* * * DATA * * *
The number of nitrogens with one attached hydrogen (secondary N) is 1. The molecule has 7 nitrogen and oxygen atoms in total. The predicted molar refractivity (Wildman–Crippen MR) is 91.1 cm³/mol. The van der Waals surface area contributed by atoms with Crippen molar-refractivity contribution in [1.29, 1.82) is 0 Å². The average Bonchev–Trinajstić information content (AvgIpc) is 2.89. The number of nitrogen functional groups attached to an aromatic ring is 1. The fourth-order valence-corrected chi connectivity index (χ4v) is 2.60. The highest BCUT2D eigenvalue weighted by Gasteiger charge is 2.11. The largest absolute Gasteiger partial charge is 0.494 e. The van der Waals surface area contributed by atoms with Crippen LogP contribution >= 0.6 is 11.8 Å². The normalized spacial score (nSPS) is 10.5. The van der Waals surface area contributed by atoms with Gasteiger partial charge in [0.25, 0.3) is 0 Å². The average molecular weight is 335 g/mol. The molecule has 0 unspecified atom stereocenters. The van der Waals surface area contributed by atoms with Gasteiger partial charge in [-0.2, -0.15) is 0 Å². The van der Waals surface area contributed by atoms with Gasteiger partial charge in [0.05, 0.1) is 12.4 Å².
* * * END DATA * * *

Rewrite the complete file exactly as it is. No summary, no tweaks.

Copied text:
The number of nitrogens with one attached hydrogen (secondary N) is 1. The molecule has 7 nitrogen and oxygen atoms in total. The predicted molar refractivity (Wildman–Crippen MR) is 91.1 cm³/mol. The van der Waals surface area contributed by atoms with Crippen molar-refractivity contribution in [1.29, 1.82) is 0 Å². The average Bonchev–Trinajstić information content (AvgIpc) is 2.89. The number of nitrogen functional groups attached to an aromatic ring is 1. The fourth-order valence-corrected chi connectivity index (χ4v) is 2.60. The highest BCUT2D eigenvalue weighted by Gasteiger charge is 2.11. The largest absolute Gasteiger partial charge is 0.494 e. The van der Waals surface area contributed by atoms with Crippen LogP contribution >= 0.6 is 11.8 Å². The normalized spacial score (nSPS) is 10.5. The van der Waals surface area contributed by atoms with Gasteiger partial charge in [0.25, 0.3) is 0 Å². The average molecular weight is 335 g/mol. The molecule has 0 unspecified atom stereocenters. The van der Waals surface area contributed by atoms with Gasteiger partial charge in [-0.2, -0.15) is 0 Å². The van der Waals surface area contributed by atoms with Gasteiger partial charge in [0.05, 0.1) is 12.4 Å².